Graduate’s best-case scenario: Help society’s worst

April 26, 2018 / by / 0 Comment

Bianca Boling has been a mainstay for the GCU softball team, but her most inspiring performances are off the field. (Photo by David Kadlubowski)

By Paul Coro
GCU News Bureau

Bianca Boling graduated from Grand Canyon University as one of the campus’ finest students and best athletes.

She has risen by lifting others.

Boling leads the Lopes’ softball team by picking up key hits, groundballs and teammates’ spirits. Her boosts extend beyond the softball field’s lines and will continue outside GCU’s walls.

Bianca Boling graduated with a degree in psychology and plans to become a forensic psychologist.

She spearheaded her team’s thousands of community outreach hours, from building a family’s home in Mexico to playing games with pediatric cancer patients to delivering Christmas presents to a family saddled with hospital bills.

With a psychology degree from the College of Humanities and Social Sciences, which she received Thursday night at spring commencement, and a doctoral future in clinical psychology, Boling intends to be a forensic psychologist studying the behavior of serial killers and rapists.

“I kind of like the worst of the worst,” Boling said.

She has been the best of the best for GCU. Last week, she won GCU’s Ronald L. Beck Female Scholar-Athlete of the Year award and the $10,000 Kevin and Greta Warren Postgraduate Athletic Scholarship.

In softball, she is the Western Athletic Conference hitting leader with a .441 batting average in conference games. But softball is only one area where she lifts people.

“That’s where I feel my purpose is – helping those who need help, just need a little bit of encouragement and a feeling of worth,” Boling said. “I like to make people smile.”

Following in sister’s footsteps

Boling grew up in Phoenix as part of an athletically and academically driven family. B’s were not acceptable, and the last one she earned came in her first GCU semester. Her freshman year was like a walk to first base before she started running the basepaths of her college life.

Joining the GCU Honors College, where her sister Breanna Naegeli is the assistant dean, as a sophomore turned her tunnel vision into a full university scope. She became involved with community outreach, joined the Student-Athlete Advisory Committee, landed internships and intensified her studies.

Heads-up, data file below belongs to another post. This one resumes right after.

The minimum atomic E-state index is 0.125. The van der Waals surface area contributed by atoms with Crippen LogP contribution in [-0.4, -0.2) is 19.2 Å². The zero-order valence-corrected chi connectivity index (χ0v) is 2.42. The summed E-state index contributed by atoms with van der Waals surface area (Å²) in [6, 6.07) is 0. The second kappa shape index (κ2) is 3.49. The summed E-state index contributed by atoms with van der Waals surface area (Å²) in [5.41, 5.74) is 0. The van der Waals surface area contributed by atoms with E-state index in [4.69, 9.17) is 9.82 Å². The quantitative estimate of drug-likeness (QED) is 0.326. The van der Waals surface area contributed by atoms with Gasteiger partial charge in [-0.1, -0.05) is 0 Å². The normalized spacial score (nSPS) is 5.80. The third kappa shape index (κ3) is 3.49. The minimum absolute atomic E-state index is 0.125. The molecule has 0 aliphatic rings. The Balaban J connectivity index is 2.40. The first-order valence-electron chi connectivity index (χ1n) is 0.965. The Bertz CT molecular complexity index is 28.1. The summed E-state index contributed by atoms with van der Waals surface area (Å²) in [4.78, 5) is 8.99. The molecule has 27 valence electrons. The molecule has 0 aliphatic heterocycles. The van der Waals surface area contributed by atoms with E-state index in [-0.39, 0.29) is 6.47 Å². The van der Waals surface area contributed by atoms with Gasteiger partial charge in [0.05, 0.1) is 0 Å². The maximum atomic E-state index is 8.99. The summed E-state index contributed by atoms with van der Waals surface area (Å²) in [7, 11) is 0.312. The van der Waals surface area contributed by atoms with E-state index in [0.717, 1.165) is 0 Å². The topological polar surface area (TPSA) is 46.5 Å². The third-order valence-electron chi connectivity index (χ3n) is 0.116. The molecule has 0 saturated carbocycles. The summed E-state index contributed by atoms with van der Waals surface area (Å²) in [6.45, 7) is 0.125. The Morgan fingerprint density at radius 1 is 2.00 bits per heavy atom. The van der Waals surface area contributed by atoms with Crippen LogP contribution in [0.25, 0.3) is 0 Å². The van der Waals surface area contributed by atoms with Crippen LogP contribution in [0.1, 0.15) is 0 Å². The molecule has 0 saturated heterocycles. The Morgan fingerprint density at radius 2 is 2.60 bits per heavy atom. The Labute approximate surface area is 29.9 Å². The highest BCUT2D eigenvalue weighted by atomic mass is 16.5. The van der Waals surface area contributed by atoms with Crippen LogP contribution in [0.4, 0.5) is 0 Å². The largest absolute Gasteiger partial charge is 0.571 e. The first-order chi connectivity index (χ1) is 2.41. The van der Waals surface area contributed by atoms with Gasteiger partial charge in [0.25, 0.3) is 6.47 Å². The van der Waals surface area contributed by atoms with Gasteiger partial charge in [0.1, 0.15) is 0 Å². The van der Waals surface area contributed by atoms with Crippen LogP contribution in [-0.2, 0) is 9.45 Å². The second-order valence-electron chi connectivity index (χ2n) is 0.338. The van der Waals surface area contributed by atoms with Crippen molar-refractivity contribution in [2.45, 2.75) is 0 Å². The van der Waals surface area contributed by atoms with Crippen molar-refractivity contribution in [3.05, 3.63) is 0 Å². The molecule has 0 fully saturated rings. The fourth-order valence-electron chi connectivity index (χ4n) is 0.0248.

“I realized the person who I want to be,” Boling said.

“I feel better when I help others who are in need versus serving myself. I like helping people who are in need, especially the lower-income population. I just like giving back and helping them get opportunities that they don’t get because of their socioeconomic status, their history, their background, the way they grew up or their mental diagnoses.”

While other children stuck to cartoons and sitcoms, Boling preferred watching documentaries about serial killers and crime scenes as a youngster. Human behavior fascinated her, and a psychology class at North Canyon High School provided a pathway to her passion.

Boling has been accepted to Midwestern University’s accelerated bridge program to earn her master’s degree while obtaining a doctorate degree in clinical psychology. She already shadowed a forensic psychologist who worked with rapists, and she served as a volunteer intern for Southwest Behavioral and Health Services.

“I like to work with populations that are usually ostracized by society and the ones that are thrown into the dumpsters and devalued the most,” Boling said. “I want to help them.”

Contributed right away

Boling grew up in the dirt, playing softball since she was 4 and attending Naegeli’s softball games. She committed to Lopes head coach Ann Pierson on the first day they met and was starting at first base for the Lopes by the second week of her freshman season because of a senior’s injury.

“She’s been a mainstay in the lineup,” Pierson said. “She doesn’t like to not be the best at everything. She’s so driven. It’s that way in the classroom. She sets very high standards for herself and is all about, ‘How am I going to meet them?’ She knows work ethic, commitment, loyalty, persistence, diligence. She’s been a successful student and athlete in every way.”

Boling’s GCU academic career ended this week, but her GCU softball career will run until at least May 9-12, when she gets to play in the WAC Softball Tournament for the first time. The Lopes’ athletic program was in a Division I transition for her first three seasons but is eligible this year for NCAA Division I postseason play.

As much as Boling expects herself to deliver grades, hits and service, she also is the vocal one to push her teammates’ contributions on and off the field.

“I don’t think it has hit me that I’m almost done with my final year of softball,” Boling said. “We have something special that not many teams have in any athletic program. We all get along. We’re all genuinely friends. We joke around and have fun every day. We tell the freshman you have 20 friends given to you as soon as you come.”

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